mb2md and mb2md-2 - Converting Mbox mailbox files to Maildir format

mb2md is a Perl script which can take one or more Mbox format mailbox files in a directory and convert them to Maildir format mailboxes.  It can also convert the /var/spool/mail/uuuu mailspool file into a Maildir.   This is for Unix/Linux and is public domain.

This is the OLD page for this script.  

Please refer to: http://batleth.sapienti-sat.org/projects/mb2md/ for the latest operational version.

Maintainance of mb2md and its descendents has very kindly been taken over by Juri Haberland.  This is the sort of program you probably only want once in your life, unless you are a consultant, so I salute Juri for making his additions and offering to maintain it on an onging basis!

The rest of this page remains as an historical reference - if you just want to get on with conversion, please go straight to the above URL.

- Robin Whittle   11 October 2002

The first part of this page covers my original mb2md script.

The second part covers a better version mb2md-2 which results from enhancements by several people - to do with file dates and flags such as whether a message has been read or not.

Be sure to read right down to the bottom.  The most capable version of this script is not my latest version, but the one developed from this by Juri Haberland.  Juri's version copes with a problem which my versions do not handle: timezone data in the "From " line in the mbox mailboxes - and he has added other valuable features.

Robin Whittle  Last update below here 13 September 2002  rw@firstpr.com.au

Back to the Web-mail directory - where you will find more about Maildir is a faster and cleaner type of mailbox for an IMAP server.

Back to the First Principles site for various items of show-and-tell - such as the world's longest Sliiiiiiiiiiiinky.

Other programs which do the same job - though with less power or flexibility

There is another perl script to do Mbox to Maildir conversions, by Ragnar Kurm at:  http://home.uninet.ee/~ragnar/2md/ .

For a discussion of other programs for converting between Mbox and Maildir formats, see this part of another page here:      ../RH71-Postfix-Courier-Maildrop-IMAP/index.html#mb2md
 and the User Contributed Maildir Support section of the qmail home page, which is on the mirror sites reachable at http://www.qmail.org .

1 - mb2md

(This is the basic version of the script.  You may well find that mb2md-2 is more suitable for your needs - so read this section and then the mb2md-2 section below.  mb2md-2 has better comments too.)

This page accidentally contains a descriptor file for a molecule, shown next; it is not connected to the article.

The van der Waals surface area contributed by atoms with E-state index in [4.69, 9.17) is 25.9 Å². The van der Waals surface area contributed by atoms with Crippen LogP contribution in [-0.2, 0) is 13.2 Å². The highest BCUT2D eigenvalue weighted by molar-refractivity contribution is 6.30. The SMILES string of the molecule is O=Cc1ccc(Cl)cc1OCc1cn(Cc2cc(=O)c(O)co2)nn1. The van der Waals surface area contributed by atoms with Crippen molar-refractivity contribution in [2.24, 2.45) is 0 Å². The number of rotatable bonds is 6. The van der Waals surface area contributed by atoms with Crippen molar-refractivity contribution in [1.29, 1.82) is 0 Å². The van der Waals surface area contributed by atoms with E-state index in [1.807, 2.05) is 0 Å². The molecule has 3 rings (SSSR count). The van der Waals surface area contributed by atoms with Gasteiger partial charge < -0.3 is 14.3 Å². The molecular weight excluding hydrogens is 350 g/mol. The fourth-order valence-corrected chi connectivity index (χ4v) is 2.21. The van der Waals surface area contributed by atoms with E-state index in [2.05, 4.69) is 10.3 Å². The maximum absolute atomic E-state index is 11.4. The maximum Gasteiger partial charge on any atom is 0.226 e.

The script is fully documented by its own comments, so take a look:

It runs from command line arguments only, and is quite flexible.  It is smart enough to not transfer a dummy message such as the UW IMAPD puts at the start of Mbox mailboxes - and you could add your own search terms into the script to make it ignore other forms of dummy first message.

You can also grab it gzipped: mb2md.gz .

mb2md in its current form only works within the user's directory, though I think with appropriate arguments prefixed with ../../ it could read and write files anywhere.  I understand that there are "virtual user" situations in which the user's mail directory is not at /home/{uid}/Maildir/ but somewhere like: /var/qmail/maildirs/{uid}/Maildir/ .  A small change to the script should adapt to this situation.

Please let me know if this script is useful and if you develop any modifications of it, or other scripts to drive it and so achieve things like:

File dates

The original mb2md script produces files for each message with the date of the files set to the time the script runs.  In normal operation of a mail server, each message would have the date and time of when it was written to the maildir - such as when the message was received.   Some clients, such as Microsoft's Outlook Express (which has long been so full of serious security holes that you would be mad to run it unless you like your computer being infected with viruses) apparently display the message date and/or sort on the date, using the file date of the message's file.    It seems that the IMAP protocol can report this "physical" message date which for a Maildir system is the file date and for an Mbox system is the date in the "From " line which is added at the start of each message.  These dates are typically the local date-time when the message was received.  I guess that in Mbox and Maildir systems, moving the message to another Mbox or Maildir retains that date/time.

Netscape and Mozilla ignore this physical date. When sorting on date, they sort and display the time of each message according to the date-time in the "Date: " header which came with the message - when the message sent .  (This is not always what you want, when someone sends from a computer with its date set 17 years into the future, as mine once was!)